Teachers as Researchers: Qualitative Inquiry as a Path to Empowerment

By Joe L. Kincheloe | Go to book overview
Save to active project

Chapter 2

Teachers as Researchers, Good Work, and Troubled Times

In light of the bizarre educational world shaped by positivistic top-down standards, it is important that we now turn our attention to a careful delineation of those forces that have been shaping the educational cosmos. We will focus on those powerful dynamics that shape education and our consciousness that are typically hidden from everyday experience. In this chapter we will study longer-term processes that create hierarchies which disempower teachers and produce irrational practices. It is extremely important that teacher researchers understand these issues, because such forces undermine their attempts to establish a new culture of the workplace that honors and respects teacher scholars. In such a new culture the needs of students could be better met and students who are now overlooked could gain new access to the benefits of education.


Exploring the Technicalized World: They Might be Experts

Many modern social scientists have observed a world marked by technicalization (and the technicalization of work in particular), a powerful mass communications industry which helps shape human interests and ideological orientations, and an increasing domination of individuals by groups with excessive power. The notion of knowledge has become a source of power in this society, as power is often acquired by those who by their economic position or their professional status announce just what is to be considered knowledge. Professionals in various fields determine 'healthy' child-rearing procedures, 'proper' family life, the nature of social deviance, and the form that work will take. Knowledge which must be certified by professionals results in anti-democratic tendencies as it renders individuals dependent upon experts.

Based on these observations, social scientists have become more and more attracted to visions of social research which are grounded in critical theory. These critical social inquirers are interested in questioning the dominant assumptions in modern industrialized societies, rejecting earlier constructions of meaning and value structures, and embarking on a quest

-22-

Notes for this page

Add a new note
If you are trying to select text to create highlights or citations, remember that you must now click or tap on the first word, and then click or tap on the last word.
Loading One moment ...
Project items
Notes
Cite this page

Cited page

Style
Citations are available only to our active members.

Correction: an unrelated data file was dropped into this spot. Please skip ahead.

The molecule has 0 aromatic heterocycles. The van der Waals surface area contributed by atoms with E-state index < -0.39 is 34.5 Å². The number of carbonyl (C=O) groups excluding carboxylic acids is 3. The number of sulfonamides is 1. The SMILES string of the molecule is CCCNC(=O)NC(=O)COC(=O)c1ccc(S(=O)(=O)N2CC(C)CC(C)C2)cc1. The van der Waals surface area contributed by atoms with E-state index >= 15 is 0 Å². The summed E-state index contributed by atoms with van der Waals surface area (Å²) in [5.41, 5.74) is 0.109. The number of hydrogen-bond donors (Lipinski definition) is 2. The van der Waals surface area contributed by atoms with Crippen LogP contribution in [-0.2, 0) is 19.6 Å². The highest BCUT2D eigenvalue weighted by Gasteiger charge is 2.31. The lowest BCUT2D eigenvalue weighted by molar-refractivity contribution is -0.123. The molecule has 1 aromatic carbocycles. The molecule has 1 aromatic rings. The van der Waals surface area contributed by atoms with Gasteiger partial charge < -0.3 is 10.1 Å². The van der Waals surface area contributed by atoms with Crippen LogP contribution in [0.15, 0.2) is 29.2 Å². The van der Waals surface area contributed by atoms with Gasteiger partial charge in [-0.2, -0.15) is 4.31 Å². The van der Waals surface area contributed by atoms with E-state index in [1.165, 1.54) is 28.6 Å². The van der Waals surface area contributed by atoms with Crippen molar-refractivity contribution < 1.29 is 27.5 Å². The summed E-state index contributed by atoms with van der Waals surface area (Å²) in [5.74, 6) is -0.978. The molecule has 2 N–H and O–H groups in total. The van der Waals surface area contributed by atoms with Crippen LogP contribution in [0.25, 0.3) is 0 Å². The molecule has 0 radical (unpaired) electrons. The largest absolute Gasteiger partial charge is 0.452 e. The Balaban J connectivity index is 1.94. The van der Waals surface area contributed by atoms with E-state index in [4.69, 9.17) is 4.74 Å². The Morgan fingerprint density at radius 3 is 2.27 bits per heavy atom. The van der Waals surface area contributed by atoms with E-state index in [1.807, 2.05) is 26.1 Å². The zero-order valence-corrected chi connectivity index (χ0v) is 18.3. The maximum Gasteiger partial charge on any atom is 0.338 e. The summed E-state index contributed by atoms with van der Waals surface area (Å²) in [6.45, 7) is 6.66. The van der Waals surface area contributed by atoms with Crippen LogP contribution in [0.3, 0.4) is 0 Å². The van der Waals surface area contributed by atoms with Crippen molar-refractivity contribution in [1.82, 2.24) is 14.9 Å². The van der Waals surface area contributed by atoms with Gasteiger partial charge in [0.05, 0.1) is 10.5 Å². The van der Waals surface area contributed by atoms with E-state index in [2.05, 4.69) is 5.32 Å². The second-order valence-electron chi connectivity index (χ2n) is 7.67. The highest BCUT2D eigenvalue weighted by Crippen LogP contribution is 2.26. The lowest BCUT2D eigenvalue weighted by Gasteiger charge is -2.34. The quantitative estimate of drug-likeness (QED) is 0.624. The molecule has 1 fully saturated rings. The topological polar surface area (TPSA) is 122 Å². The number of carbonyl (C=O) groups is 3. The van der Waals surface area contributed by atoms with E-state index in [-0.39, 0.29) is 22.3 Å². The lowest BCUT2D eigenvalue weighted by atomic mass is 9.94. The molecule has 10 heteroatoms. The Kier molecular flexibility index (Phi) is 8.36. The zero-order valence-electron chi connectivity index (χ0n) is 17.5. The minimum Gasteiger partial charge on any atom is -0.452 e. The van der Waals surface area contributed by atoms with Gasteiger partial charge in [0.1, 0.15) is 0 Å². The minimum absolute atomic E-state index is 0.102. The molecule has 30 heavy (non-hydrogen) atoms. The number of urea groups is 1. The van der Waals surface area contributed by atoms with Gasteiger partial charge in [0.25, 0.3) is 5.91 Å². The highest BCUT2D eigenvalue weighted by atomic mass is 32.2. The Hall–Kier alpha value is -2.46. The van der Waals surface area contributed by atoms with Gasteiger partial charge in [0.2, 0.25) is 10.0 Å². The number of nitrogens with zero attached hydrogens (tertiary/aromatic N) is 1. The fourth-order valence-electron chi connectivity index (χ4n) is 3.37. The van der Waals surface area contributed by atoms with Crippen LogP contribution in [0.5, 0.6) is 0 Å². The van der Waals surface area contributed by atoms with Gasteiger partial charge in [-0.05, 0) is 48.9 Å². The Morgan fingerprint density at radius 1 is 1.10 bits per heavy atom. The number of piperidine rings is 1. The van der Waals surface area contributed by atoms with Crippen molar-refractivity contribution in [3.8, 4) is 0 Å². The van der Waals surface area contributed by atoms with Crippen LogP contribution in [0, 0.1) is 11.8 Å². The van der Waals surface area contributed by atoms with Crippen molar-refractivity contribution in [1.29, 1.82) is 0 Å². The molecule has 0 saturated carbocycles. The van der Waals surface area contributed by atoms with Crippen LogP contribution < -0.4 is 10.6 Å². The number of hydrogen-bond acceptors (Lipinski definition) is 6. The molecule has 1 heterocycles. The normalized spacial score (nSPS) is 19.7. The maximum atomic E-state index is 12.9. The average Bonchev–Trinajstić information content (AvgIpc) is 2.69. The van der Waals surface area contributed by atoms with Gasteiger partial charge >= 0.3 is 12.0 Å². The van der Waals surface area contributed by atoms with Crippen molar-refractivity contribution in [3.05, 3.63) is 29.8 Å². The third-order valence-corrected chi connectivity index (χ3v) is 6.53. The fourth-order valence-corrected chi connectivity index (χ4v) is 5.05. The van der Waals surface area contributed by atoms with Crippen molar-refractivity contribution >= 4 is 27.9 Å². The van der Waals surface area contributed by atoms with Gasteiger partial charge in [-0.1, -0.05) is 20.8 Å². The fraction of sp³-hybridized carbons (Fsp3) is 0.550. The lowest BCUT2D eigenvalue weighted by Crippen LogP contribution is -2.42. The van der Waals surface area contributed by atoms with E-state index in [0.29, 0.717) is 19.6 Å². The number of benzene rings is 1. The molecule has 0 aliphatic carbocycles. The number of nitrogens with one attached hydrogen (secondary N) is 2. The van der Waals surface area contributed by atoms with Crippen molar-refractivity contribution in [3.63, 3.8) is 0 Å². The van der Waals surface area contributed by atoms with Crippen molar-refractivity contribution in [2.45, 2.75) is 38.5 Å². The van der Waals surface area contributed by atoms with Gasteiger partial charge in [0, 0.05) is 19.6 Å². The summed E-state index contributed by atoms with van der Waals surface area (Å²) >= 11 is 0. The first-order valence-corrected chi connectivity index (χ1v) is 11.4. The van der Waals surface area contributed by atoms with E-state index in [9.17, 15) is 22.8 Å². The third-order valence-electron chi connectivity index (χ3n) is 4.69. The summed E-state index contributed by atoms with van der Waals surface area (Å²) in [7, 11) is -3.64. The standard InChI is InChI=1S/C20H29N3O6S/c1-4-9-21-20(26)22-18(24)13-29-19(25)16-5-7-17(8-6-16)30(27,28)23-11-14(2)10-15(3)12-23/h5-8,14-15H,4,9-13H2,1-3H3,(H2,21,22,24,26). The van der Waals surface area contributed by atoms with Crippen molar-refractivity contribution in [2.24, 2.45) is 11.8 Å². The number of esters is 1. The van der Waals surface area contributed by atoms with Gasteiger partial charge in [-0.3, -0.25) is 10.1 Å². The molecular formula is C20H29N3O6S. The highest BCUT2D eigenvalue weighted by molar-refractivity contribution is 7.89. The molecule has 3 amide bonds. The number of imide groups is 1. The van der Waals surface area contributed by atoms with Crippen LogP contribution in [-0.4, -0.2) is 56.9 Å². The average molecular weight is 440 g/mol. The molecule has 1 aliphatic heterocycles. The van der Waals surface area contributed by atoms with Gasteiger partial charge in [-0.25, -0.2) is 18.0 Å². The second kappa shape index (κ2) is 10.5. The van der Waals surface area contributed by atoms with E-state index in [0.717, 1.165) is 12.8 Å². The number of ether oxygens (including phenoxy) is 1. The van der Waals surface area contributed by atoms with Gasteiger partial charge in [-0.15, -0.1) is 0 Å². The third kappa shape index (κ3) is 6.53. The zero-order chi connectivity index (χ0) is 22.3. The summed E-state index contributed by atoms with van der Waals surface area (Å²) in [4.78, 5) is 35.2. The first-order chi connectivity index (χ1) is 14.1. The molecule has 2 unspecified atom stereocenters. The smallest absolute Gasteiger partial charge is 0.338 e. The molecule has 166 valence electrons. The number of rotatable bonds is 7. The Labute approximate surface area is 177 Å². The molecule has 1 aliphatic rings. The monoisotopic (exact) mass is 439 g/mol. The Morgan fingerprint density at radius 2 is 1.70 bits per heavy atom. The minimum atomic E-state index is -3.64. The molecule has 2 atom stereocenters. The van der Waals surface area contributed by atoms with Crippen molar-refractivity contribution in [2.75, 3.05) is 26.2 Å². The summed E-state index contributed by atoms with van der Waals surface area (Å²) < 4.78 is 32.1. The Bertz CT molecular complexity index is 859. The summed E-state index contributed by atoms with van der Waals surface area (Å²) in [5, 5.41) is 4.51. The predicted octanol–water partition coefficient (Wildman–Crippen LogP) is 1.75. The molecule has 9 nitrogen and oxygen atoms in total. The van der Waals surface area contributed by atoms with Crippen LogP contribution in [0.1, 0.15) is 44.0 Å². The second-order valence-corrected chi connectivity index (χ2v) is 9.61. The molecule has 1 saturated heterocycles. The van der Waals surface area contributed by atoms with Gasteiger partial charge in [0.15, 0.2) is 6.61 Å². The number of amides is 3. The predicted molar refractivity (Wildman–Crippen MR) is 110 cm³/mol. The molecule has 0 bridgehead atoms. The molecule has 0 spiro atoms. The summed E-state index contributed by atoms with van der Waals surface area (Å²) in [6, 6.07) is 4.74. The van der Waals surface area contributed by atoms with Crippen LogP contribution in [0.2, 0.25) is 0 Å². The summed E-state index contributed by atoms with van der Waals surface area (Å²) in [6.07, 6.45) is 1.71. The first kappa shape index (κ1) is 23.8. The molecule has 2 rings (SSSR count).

Sign up now to cite pages or passages in MLA, APA and Chicago citation styles.

Cited page

Bookmark this page
Teachers as Researchers: Qualitative Inquiry as a Path to Empowerment
Settings

Settings

Typeface
Text size Smaller Larger
Search within

Search within this book

Look up

Look up a word

  • Dictionary
  • Thesaurus
Please submit a word or phrase above.
Print this page

Print this page

Why can't I print more than one page at a time?

While we understand printed pages are helpful to our users, this limitation is necessary to help protect our publishers' copyrighted material and prevent its unlawful distribution. We are sorry for any inconvenience.
Full screen
/ 296

matching results for page

Cited passage

Style
Citations are available only to our active members.
Sign up now to cite pages or passages in MLA, APA and Chicago citation styles.

Cited passage

Welcome to the new Questia Reader

The Questia Reader has been updated to provide you with an even better online reading experience.  It is now 100% Responsive, which means you can read our books and articles on any sized device you wish.  All of your favorite tools like notes, highlights, and citations are still here, but the way you select text has been updated to be easier to use, especially on touchscreen devices.  Here's how:

1. Click or tap the first word you want to select.
2. Click or tap the last word you want to select.

OK, got it!

Thanks for trying Questia!

Please continue trying out our research tools, but please note, full functionality is available only to our active members.

Your work will be lost once you leave this Web page.

For full access in an ad-free environment, sign up now for a FREE, 1-day trial.

Already a member? Log in now.

Are you sure you want to delete this highlight?